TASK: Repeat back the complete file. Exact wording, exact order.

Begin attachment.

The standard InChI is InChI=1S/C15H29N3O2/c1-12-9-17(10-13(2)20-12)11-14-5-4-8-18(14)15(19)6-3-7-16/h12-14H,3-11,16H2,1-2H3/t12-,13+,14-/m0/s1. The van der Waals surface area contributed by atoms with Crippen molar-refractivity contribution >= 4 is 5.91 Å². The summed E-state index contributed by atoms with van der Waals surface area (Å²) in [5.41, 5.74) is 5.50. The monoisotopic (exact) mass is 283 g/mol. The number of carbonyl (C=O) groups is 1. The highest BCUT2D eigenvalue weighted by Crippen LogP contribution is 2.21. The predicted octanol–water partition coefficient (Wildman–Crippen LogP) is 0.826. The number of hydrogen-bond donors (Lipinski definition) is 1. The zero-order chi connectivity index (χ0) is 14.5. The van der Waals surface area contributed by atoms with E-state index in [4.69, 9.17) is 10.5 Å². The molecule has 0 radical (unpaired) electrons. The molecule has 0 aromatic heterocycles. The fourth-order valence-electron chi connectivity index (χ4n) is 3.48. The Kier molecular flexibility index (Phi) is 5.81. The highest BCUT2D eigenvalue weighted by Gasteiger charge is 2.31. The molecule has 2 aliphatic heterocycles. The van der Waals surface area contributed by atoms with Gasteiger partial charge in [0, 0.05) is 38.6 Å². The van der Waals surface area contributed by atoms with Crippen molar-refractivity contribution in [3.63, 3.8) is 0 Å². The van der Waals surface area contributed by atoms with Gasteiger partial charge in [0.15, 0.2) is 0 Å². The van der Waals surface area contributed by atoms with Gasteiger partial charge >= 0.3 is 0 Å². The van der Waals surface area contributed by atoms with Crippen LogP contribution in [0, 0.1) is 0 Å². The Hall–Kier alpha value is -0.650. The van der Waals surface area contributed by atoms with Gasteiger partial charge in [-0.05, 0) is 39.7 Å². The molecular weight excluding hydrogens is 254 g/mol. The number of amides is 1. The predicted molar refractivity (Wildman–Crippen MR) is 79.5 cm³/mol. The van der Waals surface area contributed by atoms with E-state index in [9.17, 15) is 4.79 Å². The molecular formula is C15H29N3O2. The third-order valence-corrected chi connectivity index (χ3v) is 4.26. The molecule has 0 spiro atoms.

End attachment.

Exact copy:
The standard InChI is InChI=1S/C15H29N3O2/c1-12-9-17(10-13(2)20-12)11-14-5-4-8-18(14)15(19)6-3-7-16/h12-14H,3-11,16H2,1-2H3/t12-,13+,14-/m0/s1. The van der Waals surface area contributed by atoms with Crippen molar-refractivity contribution >= 4 is 5.91 Å². The summed E-state index contributed by atoms with van der Waals surface area (Å²) in [5.41, 5.74) is 5.50. The monoisotopic (exact) mass is 283 g/mol. The number of carbonyl (C=O) groups is 1. The highest BCUT2D eigenvalue weighted by Crippen LogP contribution is 2.21. The predicted octanol–water partition coefficient (Wildman–Crippen LogP) is 0.826. The number of hydrogen-bond donors (Lipinski definition) is 1. The zero-order chi connectivity index (χ0) is 14.5. The van der Waals surface area contributed by atoms with E-state index in [4.69, 9.17) is 10.5 Å². The molecule has 0 radical (unpaired) electrons. The molecule has 0 aromatic heterocycles. The fourth-order valence-electron chi connectivity index (χ4n) is 3.48. The Kier molecular flexibility index (Phi) is 5.81. The highest BCUT2D eigenvalue weighted by Gasteiger charge is 2.31. The molecule has 2 aliphatic heterocycles. The van der Waals surface area contributed by atoms with Gasteiger partial charge in [0, 0.05) is 38.6 Å². The van der Waals surface area contributed by atoms with Crippen molar-refractivity contribution in [3.63, 3.8) is 0 Å². The van der Waals surface area contributed by atoms with Gasteiger partial charge in [0.15, 0.2) is 0 Å². The van der Waals surface area contributed by atoms with Gasteiger partial charge >= 0.3 is 0 Å². The van der Waals surface area contributed by atoms with Crippen LogP contribution in [0, 0.1) is 0 Å². The Hall–Kier alpha value is -0.650. The van der Waals surface area contributed by atoms with Gasteiger partial charge in [-0.05, 0) is 39.7 Å². The molecular weight excluding hydrogens is 254 g/mol. The number of amides is 1. The predicted molar refractivity (Wildman–Crippen MR) is 79.5 cm³/mol. The van der Waals surface area contributed by atoms with E-state index in [9.17, 15) is 4.79 Å². The molecular formula is C15H29N3O2. The third-order valence-corrected chi connectivity index (χ3v) is 4.26. The molecule has 0 spiro atoms.